The typical American has to make 70 different choices a day, according to a 2000-person survey Iyengar conducted. And for a project she conducted while studying at Stanford, she found that consumers in a grocery store were more likely to buy a bottle of jam if they were given six flavor choices, compared to when they were when given 24 flavor choices.
She also found a correlation between the number of funds offered in a retirement plan and the level of participation. The more choices available in a plan, the fewer people participated in the plan.
This research led her determine that in cases where people have too many choices, which she calls "choice overload," they tend to become disengaged in the decision-making process, they make poor choices and they tend to be dissatisfied with the choices they make.
She lays out a four-point design for improving the decision-making process for consumers.
1: Reduce the number of choices. This might sound counter to conventional wisdom, but she points to business cases where reducing the number of products on the market actually improved profits for a number of brands.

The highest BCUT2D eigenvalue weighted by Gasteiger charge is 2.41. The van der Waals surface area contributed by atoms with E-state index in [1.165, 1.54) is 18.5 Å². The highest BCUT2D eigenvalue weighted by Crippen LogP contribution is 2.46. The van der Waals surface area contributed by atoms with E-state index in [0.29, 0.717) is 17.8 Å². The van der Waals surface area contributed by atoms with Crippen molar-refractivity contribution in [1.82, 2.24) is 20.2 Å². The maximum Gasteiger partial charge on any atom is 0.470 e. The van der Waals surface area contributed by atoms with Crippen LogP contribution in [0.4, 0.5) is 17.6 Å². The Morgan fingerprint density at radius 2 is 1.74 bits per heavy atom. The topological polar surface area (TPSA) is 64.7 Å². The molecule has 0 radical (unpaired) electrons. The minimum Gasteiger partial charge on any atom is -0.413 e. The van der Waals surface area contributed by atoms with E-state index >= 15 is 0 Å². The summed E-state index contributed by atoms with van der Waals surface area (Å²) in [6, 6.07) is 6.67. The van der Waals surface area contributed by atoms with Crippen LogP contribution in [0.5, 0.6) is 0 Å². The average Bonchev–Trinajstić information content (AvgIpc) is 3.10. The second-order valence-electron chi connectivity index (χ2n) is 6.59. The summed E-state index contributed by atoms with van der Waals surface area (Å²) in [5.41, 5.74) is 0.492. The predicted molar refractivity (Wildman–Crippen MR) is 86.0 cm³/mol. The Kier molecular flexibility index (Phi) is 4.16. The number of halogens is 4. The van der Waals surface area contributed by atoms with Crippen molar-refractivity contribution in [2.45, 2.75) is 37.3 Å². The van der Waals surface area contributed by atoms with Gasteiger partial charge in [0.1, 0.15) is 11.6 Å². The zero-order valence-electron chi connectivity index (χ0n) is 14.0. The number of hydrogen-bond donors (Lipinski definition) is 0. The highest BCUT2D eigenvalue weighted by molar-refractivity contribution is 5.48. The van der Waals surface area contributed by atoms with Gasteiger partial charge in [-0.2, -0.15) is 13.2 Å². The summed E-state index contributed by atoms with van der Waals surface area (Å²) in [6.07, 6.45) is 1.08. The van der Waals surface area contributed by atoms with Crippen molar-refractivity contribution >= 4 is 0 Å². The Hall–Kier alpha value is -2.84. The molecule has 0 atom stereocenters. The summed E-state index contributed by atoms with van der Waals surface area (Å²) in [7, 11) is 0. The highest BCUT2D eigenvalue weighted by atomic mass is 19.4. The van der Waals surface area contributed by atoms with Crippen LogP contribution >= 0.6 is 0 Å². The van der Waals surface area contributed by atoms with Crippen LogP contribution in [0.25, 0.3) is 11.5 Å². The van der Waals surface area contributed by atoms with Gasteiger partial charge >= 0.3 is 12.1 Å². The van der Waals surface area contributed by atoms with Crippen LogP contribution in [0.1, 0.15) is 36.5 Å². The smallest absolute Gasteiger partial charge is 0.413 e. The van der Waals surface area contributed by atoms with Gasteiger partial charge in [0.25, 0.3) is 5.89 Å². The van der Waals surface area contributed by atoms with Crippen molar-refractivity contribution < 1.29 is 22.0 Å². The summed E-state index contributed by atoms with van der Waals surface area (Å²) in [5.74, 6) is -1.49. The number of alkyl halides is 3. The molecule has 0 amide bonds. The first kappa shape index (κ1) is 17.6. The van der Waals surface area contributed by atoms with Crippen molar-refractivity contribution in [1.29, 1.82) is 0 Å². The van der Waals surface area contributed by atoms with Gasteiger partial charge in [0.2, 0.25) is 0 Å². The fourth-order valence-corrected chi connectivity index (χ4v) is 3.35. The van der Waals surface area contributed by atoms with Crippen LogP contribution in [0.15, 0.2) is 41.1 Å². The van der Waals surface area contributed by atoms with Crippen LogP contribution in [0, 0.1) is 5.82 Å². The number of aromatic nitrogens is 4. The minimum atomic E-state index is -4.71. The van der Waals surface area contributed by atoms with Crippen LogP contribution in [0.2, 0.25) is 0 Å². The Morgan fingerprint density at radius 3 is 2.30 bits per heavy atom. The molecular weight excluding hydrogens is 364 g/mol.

2: She calls the second step "concretization" and says "in order for people to understand the differences between the choices, they have to be able to undersand the consequences associated with each choice." By asking consumers to think about the things that they could do with their retirement savings, ING found that they could entice more people to enroll on a 401K program. They all knew it was a smart thing to do, but a retirement plan, on paper, is hard to appreciate. Focusing on the longer term benefits is key to getting buy-in.
3: Putting choices into categories helps consumers handle the number of choices. In an experiment with a magazine rack in a grocery store, consumers considered 400 magazine titles broken into 40 categories to be a larger selection (and therefore a better selection) than 600 titles broken into just 20 categories.
4: The final step is to "condition for complexity." This refers to the number and complexity of decisions we need to make, and the steps in which we need to make them. When deciding on components and options for a new car, for example, having them make the easiest decisions first and then increasing the complexity of the each design keeps the consumer more engaged in the process than if the more complex decisions are presented early on.